Heaven Scent

by Christine Stalsonburg

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Product Details

ISBN-13: 9781982214265
Publisher: Balboa Press
Publication date: 10/18/2018
Pages: 170
Product dimensions: 6.00(w) x 9.00(h) x 0.56(d)

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CHAPTER 1

History of Essential Oils and How They Support Your Body

The History of Essential Oils

In ancient times, essential oils were used in aromatherapy to aid people with their physical and emotional health. In the past, they have been used by many people all over the world and in different cultures to do this. The history of essential oils is a long one. Thousands of years ago, the Chinese used plants with aromatic qualities for healing. Although these plant substances were used in the medical practices of the day, they had not yet been distilled into essential oils.

The Egyptians, and perhaps also the Persians and the people of India, were the first to make distillation machines. Oil of cedarwood, distilled with such machines, was used along with myrrh, cinnamon, clove, and nutmeg oils to embalm the dead.

The Egyptians were concerned more with the sense of smell than with any of the other senses. They believed that it was the most important and dominant sense. They incorporated the essential oils they made into their medicine, cosmetics, and fragrances.

The use of essential oils was taken up by the Greeks next. Hippocrates did an ancient form of aromatherapy. A Greek named Megalleon invented a perfume called megalleon. This substance was used in aromatherapy and as an anti-inflammatory essential oil to heal wounds. A Roman named Discorides wrote on the uses of over five hundred different plant substances and distillations that were made of many of them. However, these distillations didn't produce essential oils. Instead, they made floralsmelling waters.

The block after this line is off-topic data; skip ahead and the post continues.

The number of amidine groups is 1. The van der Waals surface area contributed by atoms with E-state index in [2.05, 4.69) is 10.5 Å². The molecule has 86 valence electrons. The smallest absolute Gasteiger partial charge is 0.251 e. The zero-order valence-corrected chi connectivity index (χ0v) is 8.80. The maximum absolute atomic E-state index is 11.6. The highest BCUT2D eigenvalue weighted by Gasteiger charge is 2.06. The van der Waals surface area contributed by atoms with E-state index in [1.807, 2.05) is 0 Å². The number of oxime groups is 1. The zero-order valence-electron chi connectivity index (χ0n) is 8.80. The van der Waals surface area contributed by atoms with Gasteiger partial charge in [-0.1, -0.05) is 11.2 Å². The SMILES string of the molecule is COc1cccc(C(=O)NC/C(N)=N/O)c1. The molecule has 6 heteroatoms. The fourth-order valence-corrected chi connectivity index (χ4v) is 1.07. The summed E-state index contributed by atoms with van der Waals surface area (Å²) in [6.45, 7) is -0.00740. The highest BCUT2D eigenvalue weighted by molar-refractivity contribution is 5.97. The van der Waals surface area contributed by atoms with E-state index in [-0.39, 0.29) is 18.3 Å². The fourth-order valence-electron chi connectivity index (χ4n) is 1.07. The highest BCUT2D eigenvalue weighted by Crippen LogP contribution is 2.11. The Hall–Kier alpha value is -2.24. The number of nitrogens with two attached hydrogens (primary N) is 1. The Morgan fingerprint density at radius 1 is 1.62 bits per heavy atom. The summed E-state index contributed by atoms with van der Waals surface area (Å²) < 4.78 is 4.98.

Avicenna was a Persian philosopher-scientist who refined the process by inventing a distillation machine with a coiled cooling pipe. This allowed for more effective cooling. Eventually, the focus shifted toward an emphasis on true essential oils and their therapeutic uses.

Paracelcus was a fifteenth-century doctor who began using the term essence. His emphasis was using essential oils for medicine. During this time, many new essential oils were being produced. Among them were juniper, rosemary, rose, and sage. During the sixteenth century, people would go to their apothecary to get essential oils for many different uses. Around this time, the advent of new essential oils flourished. In the next few centuries, essential oils changed little except in their use in perfumes.

In the twentieth century, the major chemical ingredients of essential oils were identified. Scientists started becoming more interested in the subject of essential oils, which became a problem for those interested in the use of true essential oils.